% rest as NaN, which are interpreted as breaks in the line segments.
    latValid = nan(1, length(lat));
    latValid(spdBins==k) = lat(spdBins==k);

    lonValid = nan(1, length(lon));
    lonValid(spdBins==k) = lon(spdBins==k);

    % To make the path continuous despite being segmented into different
    % colors, the lat/lon values that occur after transitioning from the
    % current speed bin to another speed bin will need to be kept.
    transitions = [diff(spdBins) 0];
    insertionInd = find(spdBins==k & transitions~=0) + 1;

    % Preallocate space for and insert the extra lat/lon values.
    latSeg = zeros(1, length(latValid) + length(insertionInd));
    latSeg(insertionInd + (0:length(insertionInd)-1)) = lat(insertionInd);
    latSeg(~latSeg) = latValid;

    lonSeg = zeros(1, length(lonValid) + length(insertionInd));
    lonSeg(insertionInd + (0:length(insertionInd)-1)) = lon(insertionInd);
    lonSeg(~lonSeg) = lonValid;

    % Add the lat/lon segments to the geographic shape vector.
    s(k) = geoshape(latSeg, lonSeg);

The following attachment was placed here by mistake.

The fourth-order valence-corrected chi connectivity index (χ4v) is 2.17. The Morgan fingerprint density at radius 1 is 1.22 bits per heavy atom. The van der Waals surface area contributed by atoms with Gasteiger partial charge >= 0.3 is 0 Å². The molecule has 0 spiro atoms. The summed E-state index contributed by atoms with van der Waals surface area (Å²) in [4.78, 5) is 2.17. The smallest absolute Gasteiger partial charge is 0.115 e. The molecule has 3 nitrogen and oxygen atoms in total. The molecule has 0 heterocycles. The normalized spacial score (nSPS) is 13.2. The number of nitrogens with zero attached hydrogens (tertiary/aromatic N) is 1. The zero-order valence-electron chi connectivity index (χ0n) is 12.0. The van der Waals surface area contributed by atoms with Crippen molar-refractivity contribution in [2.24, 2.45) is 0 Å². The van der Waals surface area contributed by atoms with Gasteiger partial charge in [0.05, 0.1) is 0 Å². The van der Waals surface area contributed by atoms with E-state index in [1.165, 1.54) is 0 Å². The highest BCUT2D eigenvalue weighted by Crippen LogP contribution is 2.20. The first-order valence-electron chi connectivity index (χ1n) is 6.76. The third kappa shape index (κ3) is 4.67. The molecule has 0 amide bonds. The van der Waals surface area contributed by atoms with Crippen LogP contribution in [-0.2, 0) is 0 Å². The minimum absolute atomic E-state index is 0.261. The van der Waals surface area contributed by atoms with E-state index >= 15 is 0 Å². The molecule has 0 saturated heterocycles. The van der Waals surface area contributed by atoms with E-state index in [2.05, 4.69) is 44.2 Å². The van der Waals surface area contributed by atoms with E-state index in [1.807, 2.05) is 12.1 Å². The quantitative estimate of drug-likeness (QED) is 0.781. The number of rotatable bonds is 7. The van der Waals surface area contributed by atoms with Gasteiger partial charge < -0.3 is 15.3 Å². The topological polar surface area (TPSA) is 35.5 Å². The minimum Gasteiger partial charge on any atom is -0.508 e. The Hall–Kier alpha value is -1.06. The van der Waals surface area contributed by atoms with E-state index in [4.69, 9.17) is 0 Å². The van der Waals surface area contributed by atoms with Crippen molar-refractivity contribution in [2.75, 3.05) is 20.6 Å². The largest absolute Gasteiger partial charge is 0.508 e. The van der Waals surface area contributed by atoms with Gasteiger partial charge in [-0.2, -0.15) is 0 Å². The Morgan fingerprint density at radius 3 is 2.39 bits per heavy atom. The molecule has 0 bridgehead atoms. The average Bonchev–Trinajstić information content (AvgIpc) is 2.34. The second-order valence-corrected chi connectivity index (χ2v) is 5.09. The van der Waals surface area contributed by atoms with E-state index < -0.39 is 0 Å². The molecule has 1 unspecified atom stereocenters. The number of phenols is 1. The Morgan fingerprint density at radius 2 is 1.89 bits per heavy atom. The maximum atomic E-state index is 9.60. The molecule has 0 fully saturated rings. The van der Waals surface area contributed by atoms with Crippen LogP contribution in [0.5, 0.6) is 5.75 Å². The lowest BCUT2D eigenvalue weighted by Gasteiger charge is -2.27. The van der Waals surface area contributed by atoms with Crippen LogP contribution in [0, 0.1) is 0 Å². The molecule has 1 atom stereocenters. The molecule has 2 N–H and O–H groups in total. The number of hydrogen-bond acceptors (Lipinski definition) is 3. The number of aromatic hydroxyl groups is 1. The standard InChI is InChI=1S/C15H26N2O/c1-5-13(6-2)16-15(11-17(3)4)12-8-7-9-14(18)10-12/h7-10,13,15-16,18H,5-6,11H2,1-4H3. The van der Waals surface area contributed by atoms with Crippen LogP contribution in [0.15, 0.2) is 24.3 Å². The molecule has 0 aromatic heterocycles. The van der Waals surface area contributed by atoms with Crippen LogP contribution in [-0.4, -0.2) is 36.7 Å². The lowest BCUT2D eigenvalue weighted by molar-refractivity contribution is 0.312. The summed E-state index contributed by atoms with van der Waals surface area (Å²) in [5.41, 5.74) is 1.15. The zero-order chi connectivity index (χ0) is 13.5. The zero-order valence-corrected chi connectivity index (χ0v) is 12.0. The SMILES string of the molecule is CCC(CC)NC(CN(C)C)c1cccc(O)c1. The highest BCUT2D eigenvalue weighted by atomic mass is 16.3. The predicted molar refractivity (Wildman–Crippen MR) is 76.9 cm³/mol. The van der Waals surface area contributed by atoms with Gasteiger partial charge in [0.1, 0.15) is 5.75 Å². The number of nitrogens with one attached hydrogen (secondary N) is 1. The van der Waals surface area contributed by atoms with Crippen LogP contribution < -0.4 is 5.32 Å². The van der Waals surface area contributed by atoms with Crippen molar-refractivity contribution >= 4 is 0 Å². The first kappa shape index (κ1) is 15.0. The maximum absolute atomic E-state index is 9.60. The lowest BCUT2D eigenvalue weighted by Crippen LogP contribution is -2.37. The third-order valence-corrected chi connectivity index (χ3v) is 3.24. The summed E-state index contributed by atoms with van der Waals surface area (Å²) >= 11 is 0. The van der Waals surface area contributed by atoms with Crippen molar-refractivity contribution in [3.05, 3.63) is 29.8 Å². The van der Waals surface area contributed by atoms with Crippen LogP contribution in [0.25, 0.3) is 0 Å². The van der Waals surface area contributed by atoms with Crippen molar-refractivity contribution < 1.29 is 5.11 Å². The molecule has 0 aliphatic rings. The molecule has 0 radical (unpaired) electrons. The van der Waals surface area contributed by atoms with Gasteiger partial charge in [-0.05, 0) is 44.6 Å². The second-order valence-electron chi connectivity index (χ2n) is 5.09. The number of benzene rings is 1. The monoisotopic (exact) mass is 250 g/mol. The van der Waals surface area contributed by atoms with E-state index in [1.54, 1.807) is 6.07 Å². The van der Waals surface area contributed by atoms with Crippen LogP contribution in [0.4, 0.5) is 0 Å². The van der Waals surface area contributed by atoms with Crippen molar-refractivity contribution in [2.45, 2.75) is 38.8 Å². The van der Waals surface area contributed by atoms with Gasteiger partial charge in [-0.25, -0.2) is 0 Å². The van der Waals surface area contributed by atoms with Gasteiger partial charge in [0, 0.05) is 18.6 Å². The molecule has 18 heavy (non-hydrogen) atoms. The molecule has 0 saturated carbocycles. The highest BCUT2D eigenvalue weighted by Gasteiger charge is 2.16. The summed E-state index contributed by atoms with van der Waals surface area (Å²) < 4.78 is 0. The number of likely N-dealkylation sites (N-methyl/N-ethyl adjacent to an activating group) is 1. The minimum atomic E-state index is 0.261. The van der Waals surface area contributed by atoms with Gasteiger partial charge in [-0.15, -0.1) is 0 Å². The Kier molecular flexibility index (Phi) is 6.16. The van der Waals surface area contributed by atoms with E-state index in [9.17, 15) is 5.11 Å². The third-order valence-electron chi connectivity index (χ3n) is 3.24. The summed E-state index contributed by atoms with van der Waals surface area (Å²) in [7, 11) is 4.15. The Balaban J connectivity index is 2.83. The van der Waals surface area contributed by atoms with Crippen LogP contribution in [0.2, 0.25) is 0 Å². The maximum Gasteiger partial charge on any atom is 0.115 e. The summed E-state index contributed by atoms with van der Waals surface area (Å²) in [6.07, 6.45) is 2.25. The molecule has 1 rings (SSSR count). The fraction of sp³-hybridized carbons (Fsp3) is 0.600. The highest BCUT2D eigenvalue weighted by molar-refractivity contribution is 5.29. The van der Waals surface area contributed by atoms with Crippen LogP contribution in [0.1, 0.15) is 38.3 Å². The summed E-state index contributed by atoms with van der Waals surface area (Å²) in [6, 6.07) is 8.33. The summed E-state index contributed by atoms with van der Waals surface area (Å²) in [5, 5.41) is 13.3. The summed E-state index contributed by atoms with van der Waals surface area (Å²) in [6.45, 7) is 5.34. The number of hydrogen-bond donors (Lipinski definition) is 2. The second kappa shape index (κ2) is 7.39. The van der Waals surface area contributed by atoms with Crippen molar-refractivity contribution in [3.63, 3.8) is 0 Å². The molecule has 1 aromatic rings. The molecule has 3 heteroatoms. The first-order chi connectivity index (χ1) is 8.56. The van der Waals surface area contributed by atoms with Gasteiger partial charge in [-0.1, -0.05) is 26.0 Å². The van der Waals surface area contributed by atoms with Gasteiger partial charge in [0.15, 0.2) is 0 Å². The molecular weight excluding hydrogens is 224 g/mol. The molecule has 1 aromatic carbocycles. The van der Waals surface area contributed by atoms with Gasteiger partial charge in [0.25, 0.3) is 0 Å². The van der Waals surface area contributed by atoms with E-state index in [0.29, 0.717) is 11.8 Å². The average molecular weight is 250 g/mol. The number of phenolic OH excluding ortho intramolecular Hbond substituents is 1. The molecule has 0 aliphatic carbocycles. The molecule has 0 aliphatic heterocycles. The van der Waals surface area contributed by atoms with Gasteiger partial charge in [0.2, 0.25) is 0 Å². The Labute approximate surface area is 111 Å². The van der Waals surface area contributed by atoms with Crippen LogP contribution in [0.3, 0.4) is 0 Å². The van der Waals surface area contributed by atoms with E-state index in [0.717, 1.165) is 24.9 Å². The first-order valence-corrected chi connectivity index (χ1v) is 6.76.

Create a web map and route overlay

The pieces can now be combined into a webmap display. The latitude and longitude data have been processed to make up individual line segments to overlay on the map. Each line segment has a color corresponding to the speed recorded at the respective position.

Mapping Toolbox provides a number of functions for working with web maps.

Use webmap to open a web map in a browser.

wm = webmap('MapQuest Open Street Map');

For reference, MathWorks is marked on the map.

mwLat = 42.299827;
mwLon = -71.350273;
name = 'MathWorks';
iconDir = fullfile(matlabroot,'toolbox','matlab','icons');
iconFilename = fullfile(iconDir, 'matlabicon.gif');
wmmarker(mwLat, mwLon, 'FeatureName', name, 'Icon', iconFilename);

A list of colors corresponding to the speed bins is generated using the autumn colormap. This creates an [nBins x 3] matrix with RGB values for each bin.

colors = autumn(nBins);

A line is drawn on the webmap using the geographic shape vector. Each element of the shape vector corresponds to a discontinuous line segment for a binned speed value. These elements match the elements of the color list that was just created.

wmline(s, 'Color', colors, 'Width', 5);

Zoom the map in on the route.


The final display provides a visual representation of location and speed throughout the route. The device was clearly traveling more slowly while in the parking lot and during turns than it was on straightaways.

Clean up

Turn off the position sensor and clear mobiledev.

m.PositionSensorEnabled = 0;

clear m;